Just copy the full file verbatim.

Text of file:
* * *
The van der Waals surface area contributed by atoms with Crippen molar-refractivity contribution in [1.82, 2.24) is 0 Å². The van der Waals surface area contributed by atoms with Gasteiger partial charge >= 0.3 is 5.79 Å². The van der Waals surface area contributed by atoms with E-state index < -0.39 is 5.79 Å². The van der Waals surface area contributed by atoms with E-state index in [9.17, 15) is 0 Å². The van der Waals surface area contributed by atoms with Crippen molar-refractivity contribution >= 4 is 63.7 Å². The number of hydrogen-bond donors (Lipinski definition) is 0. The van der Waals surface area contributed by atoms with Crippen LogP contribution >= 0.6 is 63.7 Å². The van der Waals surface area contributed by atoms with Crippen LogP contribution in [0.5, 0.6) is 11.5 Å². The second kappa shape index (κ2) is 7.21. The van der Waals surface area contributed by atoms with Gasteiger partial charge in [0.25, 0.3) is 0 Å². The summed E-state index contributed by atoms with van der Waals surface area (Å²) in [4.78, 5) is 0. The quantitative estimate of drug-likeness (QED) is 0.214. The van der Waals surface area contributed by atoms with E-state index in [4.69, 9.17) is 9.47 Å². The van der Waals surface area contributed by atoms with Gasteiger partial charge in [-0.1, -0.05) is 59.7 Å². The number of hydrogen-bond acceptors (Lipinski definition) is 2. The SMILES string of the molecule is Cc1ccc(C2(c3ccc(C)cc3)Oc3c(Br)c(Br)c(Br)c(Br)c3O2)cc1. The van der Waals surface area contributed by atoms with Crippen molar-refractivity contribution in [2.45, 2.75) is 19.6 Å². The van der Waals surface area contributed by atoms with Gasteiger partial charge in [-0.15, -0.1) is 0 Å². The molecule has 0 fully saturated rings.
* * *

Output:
The van der Waals surface area contributed by atoms with Crippen molar-refractivity contribution in [1.82, 2.24) is 0 Å². The van der Waals surface area contributed by atoms with Gasteiger partial charge >= 0.3 is 5.79 Å². The van der Waals surface area contributed by atoms with E-state index < -0.39 is 5.79 Å². The van der Waals surface area contributed by atoms with E-state index in [9.17, 15) is 0 Å². The van der Waals surface area contributed by atoms with Crippen molar-refractivity contribution >= 4 is 63.7 Å². The number of hydrogen-bond donors (Lipinski definition) is 0. The van der Waals surface area contributed by atoms with Crippen LogP contribution >= 0.6 is 63.7 Å². The van der Waals surface area contributed by atoms with Crippen LogP contribution in [0.5, 0.6) is 11.5 Å². The second kappa shape index (κ2) is 7.21. The van der Waals surface area contributed by atoms with Gasteiger partial charge in [0.25, 0.3) is 0 Å². The summed E-state index contributed by atoms with van der Waals surface area (Å²) in [4.78, 5) is 0. The quantitative estimate of drug-likeness (QED) is 0.214. The van der Waals surface area contributed by atoms with E-state index in [4.69, 9.17) is 9.47 Å². The van der Waals surface area contributed by atoms with Gasteiger partial charge in [-0.1, -0.05) is 59.7 Å². The number of hydrogen-bond acceptors (Lipinski definition) is 2. The SMILES string of the molecule is Cc1ccc(C2(c3ccc(C)cc3)Oc3c(Br)c(Br)c(Br)c(Br)c3O2)cc1. The van der Waals surface area contributed by atoms with Crippen molar-refractivity contribution in [2.45, 2.75) is 19.6 Å². The van der Waals surface area contributed by atoms with Gasteiger partial charge in [-0.15, -0.1) is 0 Å². The molecule has 0 fully saturated rings.